5. Domestic and Global Impact of these strategies.
So far these strategies have had only modest success, not at all proportional to their high cost. The wasteful expenditures in the country have robbed Petroleos de Venezuela, the state-owned oil company, of funds needed for investment and maintenance. As the cow is over-milked and under-fed the company has lost about 800,000 barrels per day of production capacity. When combined with its poor management and politicized environment the company can no longer be considered a reliable supplier to the U.S. The alignment of Chavez with Iran poses an increasing threat to global petroleum supply, as these two countries are the source of some four million barrels of oil exports per day. If there were a politically motivated interruption of this supply the world would receive a major economic shock that could lead to global war. Another main outcome of Chavez’s strategies has been the increasing political friction existing in the hemisphere between countries aligned with Chavez, essentially Bolivia, Nicaragua and Ecuador and countries which oppose his authoritarian style, particularly Mexico, Peru, Colombia and most of Central America.

6. Implications for U.S. national security.
The supply of Venezuelan oil to the U.S. has been decreasing in the last four years but is still significant, some 1.4 million barrels per day of crude oil and products. It is also becoming very unreliable due to the loss of production capacity by Venezuela and to Chavez’s political inclinations to interrupt this supply. At this time, such an initiative by Chavez is unlikely because he has no immediate direct export alternatives for the bulk of this oil, which is of a nature that can only be refined in U.S. based, special refineries. In a few years’ time, however, Chinese refineries might have been built to process this oil and Chavez would be able (and probably willing) to cut oil supply to the U.S. This means that any strategic initiative by the U.S. regarding Venezuela has to be taken sooner than later, certainly before Chavez has developed his alternatives. The development of a contingency plan for the replacement of U.S. oil imports from Venezuela is of vital importance to the U.S. In fact, if and when such a plan is in place, the U.S. should take the strategic initiative of cutting Venezuelan oil imports, although this would be a delicate and somewhat risky maneuver.

7. Weak strategic flanks of the U.S.
Today the U.S. has some weak flanks that might limit its capacity to act strategically against Chavez: the Iraq war, its significant oil dependency, the lurch to the left being taken by governments in Latin America, the growing Iranian threat. Some of these weak flanks are closely related to the role Chavez is playing and might play in the future. There is no doubt, therefore, that Chavez represents a major problem for U.S. national security. At present the policy of the U.S. government is to do nothing about Chavez, to let the Venezuelan internal political process take its course, in the hope that Chavez will fall of his own weight. Given the international blunders committed by Chavez, his wasteful expenditures, the chaotic manner in which he is managing the economy and the increasing opposition his policies find domestically, this posture of the U.S. has some merit. However, the risks of a major, Chavez induced international crisis are very much present while he is in power and actually increase as his domestic political position deteriorates. I believe that Chavez is determined to go down in history either as the conqueror of the empire or as its martyr. Both scenarios probably include a violent global crisis that would be of much greater cost to the U.S. than the cost of an earlier initiative.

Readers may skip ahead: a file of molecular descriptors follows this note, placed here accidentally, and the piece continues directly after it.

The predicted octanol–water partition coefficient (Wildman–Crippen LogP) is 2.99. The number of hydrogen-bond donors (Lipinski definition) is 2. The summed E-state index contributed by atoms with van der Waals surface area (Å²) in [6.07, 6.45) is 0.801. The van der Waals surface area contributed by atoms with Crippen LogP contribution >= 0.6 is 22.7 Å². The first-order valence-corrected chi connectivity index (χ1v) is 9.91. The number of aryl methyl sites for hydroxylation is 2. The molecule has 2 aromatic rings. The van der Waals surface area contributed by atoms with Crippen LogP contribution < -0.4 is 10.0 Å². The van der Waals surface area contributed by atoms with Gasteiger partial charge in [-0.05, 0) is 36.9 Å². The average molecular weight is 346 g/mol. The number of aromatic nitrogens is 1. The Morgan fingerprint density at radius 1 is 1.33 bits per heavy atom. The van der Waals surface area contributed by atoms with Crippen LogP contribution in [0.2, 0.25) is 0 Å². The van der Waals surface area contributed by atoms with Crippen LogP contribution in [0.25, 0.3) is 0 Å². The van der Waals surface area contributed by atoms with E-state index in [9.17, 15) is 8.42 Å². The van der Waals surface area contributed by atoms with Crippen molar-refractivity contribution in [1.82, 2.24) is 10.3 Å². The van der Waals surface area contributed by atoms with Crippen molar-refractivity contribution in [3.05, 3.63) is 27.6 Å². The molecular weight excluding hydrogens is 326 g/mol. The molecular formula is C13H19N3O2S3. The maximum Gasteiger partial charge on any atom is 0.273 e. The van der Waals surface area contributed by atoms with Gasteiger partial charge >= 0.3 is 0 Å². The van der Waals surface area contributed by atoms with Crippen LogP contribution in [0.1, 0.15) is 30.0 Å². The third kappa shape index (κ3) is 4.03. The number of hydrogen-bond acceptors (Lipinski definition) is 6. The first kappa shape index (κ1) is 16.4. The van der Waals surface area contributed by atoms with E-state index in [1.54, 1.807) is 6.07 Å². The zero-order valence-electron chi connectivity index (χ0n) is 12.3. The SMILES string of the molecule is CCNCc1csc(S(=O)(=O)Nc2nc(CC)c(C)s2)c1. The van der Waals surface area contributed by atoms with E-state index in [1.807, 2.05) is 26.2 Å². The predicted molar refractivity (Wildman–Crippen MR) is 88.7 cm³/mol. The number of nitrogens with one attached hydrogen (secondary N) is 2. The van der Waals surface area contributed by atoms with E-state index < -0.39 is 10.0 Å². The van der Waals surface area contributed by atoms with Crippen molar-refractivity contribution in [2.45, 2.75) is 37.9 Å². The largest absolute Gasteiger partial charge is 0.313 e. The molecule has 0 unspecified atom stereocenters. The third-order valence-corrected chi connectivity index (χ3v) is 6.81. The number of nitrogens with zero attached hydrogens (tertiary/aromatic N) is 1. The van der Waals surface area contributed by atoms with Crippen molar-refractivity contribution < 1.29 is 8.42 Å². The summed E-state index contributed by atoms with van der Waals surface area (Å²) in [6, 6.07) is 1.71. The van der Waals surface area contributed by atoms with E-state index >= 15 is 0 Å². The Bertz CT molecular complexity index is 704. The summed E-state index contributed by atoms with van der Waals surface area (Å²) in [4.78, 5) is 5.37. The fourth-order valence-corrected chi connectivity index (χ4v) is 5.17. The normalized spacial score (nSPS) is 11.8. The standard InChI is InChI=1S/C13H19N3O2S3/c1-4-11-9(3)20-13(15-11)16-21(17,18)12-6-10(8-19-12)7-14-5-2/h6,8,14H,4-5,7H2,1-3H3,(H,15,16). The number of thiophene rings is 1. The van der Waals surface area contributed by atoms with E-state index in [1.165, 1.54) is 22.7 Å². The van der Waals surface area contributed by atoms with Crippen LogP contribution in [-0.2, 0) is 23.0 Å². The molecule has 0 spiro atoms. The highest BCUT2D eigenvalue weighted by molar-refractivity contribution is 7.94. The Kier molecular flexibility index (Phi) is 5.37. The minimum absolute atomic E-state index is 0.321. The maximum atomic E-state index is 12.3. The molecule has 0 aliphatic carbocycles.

7. The Venezuelan mid-term outlook.
Chavez has a 40% chance of becoming a socialist dictator, Fidel Castro style and a 60% chance of self-destructing or of being toppled by frustrated Venezuelans. This chance would increase if the opposition to Chavez could agree on a common strategy of intense, popular confrontation against his regime. So far this is not happening, as some sectors of the opposition insist in playing by traditional democratic rules (elections) while it is obvious that Chavez has long abandoned such rules.
Chavez controls all government agencies, including the Electoral Council. Therefore, elections are no longer a valid option in our country. Now the Venezuelan people must act to restore democracy by other means. This is not the easy way but it seems to be the only way. In fact, it is a constitutional imperative, as articles 344 and 350 of the current constitution make it a civic duty for Venezuelans to rebel against an undemocratic usurper.

1 comentario:

Anónimo dijo...

Muy bien estructurado artículo sobre la estrategia de Chávez en Venezuela, Sr. Coronel. No hay que olvidar que la lucha contra su mentada reforma educativa puede aumentar la proporcíón del 60% en contra de Chávez a niveles más elevados. Hoy ya se habla de que la abstención en el referendo de la reforma constitucional puede alcanzar el 80%. El gobierno se lanzará con todos los hierros en una campaña publicitaria para rebajar los índices de la abstención. Por otra parte, un punto que seguramente jugará a favor de Chávez en el ámbito internacional, es el papel de mediador que bobaliconamente le ha sido asignado por Uribe. Ya se dice que de lograr algún fruto, como la liberación de Ingrid Betancourt, Chávez saldrá oloroso a premio Nobel de la Paz. No se entiende cómo Uribe pudo haber cometido semejante dislate, pues un mediador debe ser neutral y Chávez se ha inclinado siempre a favor de las FARC. Salvo, claro está, que Uribe quiera lograr una negociación favorable a Colombia en relación con el diferendo sobre el Golfo de Venezuela, por aquello de "dando y dando". Como siempre, el perjudicado será el pueblo venezolano. Lo saluda, su siempre lector, Manuel Urdaneta Bermudez